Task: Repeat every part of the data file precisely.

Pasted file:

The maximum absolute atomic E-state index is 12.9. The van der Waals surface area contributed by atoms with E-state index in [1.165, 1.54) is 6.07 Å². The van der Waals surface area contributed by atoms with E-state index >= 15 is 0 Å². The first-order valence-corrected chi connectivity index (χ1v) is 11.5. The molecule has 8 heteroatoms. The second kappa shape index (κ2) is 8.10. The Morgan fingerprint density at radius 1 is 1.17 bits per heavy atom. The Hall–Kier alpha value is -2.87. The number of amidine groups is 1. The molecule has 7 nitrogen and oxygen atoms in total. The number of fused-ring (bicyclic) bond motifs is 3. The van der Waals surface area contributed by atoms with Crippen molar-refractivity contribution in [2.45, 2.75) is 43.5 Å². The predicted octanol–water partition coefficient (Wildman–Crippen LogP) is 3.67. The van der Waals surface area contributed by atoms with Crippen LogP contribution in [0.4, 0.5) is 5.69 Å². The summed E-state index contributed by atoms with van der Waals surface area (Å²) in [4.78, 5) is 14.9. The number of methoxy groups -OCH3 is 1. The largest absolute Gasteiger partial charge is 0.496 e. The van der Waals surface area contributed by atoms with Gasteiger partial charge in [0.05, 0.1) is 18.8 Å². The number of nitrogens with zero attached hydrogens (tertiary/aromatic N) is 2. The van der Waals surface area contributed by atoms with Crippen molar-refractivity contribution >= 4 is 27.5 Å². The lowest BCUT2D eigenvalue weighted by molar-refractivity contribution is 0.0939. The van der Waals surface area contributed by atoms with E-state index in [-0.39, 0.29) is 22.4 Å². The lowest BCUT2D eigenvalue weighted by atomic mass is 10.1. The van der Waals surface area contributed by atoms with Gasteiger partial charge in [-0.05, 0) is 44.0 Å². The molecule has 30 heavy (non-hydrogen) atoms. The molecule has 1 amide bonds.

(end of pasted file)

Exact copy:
The maximum absolute atomic E-state index is 12.9. The van der Waals surface area contributed by atoms with E-state index in [1.165, 1.54) is 6.07 Å². The van der Waals surface area contributed by atoms with E-state index >= 15 is 0 Å². The first-order valence-corrected chi connectivity index (χ1v) is 11.5. The molecule has 8 heteroatoms. The second kappa shape index (κ2) is 8.10. The Morgan fingerprint density at radius 1 is 1.17 bits per heavy atom. The Hall–Kier alpha value is -2.87. The number of amidine groups is 1. The molecule has 7 nitrogen and oxygen atoms in total. The number of fused-ring (bicyclic) bond motifs is 3. The van der Waals surface area contributed by atoms with Crippen molar-refractivity contribution in [2.45, 2.75) is 43.5 Å². The predicted octanol–water partition coefficient (Wildman–Crippen LogP) is 3.67. The van der Waals surface area contributed by atoms with Crippen LogP contribution in [0.4, 0.5) is 5.69 Å². The summed E-state index contributed by atoms with van der Waals surface area (Å²) in [4.78, 5) is 14.9. The number of methoxy groups -OCH3 is 1. The largest absolute Gasteiger partial charge is 0.496 e. The van der Waals surface area contributed by atoms with Gasteiger partial charge in [0.05, 0.1) is 18.8 Å². The number of nitrogens with zero attached hydrogens (tertiary/aromatic N) is 2. The van der Waals surface area contributed by atoms with Crippen molar-refractivity contribution >= 4 is 27.5 Å². The lowest BCUT2D eigenvalue weighted by molar-refractivity contribution is 0.0939. The van der Waals surface area contributed by atoms with E-state index in [-0.39, 0.29) is 22.4 Å². The lowest BCUT2D eigenvalue weighted by atomic mass is 10.1. The van der Waals surface area contributed by atoms with Gasteiger partial charge in [-0.05, 0) is 44.0 Å². The molecule has 30 heavy (non-hydrogen) atoms. The molecule has 1 amide bonds.